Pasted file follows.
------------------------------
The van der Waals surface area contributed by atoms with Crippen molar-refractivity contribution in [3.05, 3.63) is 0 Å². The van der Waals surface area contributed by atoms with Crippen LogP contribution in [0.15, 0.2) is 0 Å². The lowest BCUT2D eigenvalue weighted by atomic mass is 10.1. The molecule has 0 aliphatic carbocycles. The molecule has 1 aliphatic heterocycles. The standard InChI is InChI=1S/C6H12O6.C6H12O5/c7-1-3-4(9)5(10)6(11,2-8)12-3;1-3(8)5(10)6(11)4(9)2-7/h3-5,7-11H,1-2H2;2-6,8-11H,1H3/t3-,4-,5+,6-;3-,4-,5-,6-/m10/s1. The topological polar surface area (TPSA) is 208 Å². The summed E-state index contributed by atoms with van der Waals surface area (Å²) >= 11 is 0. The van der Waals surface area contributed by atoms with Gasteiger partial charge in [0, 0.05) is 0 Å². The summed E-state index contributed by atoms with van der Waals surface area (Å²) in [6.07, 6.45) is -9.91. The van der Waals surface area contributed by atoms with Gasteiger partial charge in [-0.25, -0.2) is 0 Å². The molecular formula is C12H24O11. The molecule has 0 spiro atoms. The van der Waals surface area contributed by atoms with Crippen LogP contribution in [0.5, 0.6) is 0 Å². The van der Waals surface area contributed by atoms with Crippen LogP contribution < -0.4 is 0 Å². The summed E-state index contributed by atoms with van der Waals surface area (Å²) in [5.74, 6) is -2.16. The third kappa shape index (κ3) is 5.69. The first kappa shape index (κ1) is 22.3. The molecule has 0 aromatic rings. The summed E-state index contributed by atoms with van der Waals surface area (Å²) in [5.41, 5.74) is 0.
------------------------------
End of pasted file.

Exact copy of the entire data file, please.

The van der Waals surface area contributed by atoms with Crippen molar-refractivity contribution in [3.05, 3.63) is 0 Å². The van der Waals surface area contributed by atoms with Crippen LogP contribution in [0.15, 0.2) is 0 Å². The lowest BCUT2D eigenvalue weighted by atomic mass is 10.1. The molecule has 0 aliphatic carbocycles. The molecule has 1 aliphatic heterocycles. The standard InChI is InChI=1S/C6H12O6.C6H12O5/c7-1-3-4(9)5(10)6(11,2-8)12-3;1-3(8)5(10)6(11)4(9)2-7/h3-5,7-11H,1-2H2;2-6,8-11H,1H3/t3-,4-,5+,6-;3-,4-,5-,6-/m10/s1. The topological polar surface area (TPSA) is 208 Å². The summed E-state index contributed by atoms with van der Waals surface area (Å²) >= 11 is 0. The van der Waals surface area contributed by atoms with Gasteiger partial charge in [0, 0.05) is 0 Å². The summed E-state index contributed by atoms with van der Waals surface area (Å²) in [6.07, 6.45) is -9.91. The van der Waals surface area contributed by atoms with Gasteiger partial charge in [-0.25, -0.2) is 0 Å². The molecular formula is C12H24O11. The molecule has 0 spiro atoms. The van der Waals surface area contributed by atoms with Crippen LogP contribution in [0.5, 0.6) is 0 Å². The van der Waals surface area contributed by atoms with Crippen LogP contribution < -0.4 is 0 Å². The summed E-state index contributed by atoms with van der Waals surface area (Å²) in [5.74, 6) is -2.16. The third kappa shape index (κ3) is 5.69. The first kappa shape index (κ1) is 22.3. The molecule has 0 aromatic rings. The summed E-state index contributed by atoms with van der Waals surface area (Å²) in [5.41, 5.74) is 0.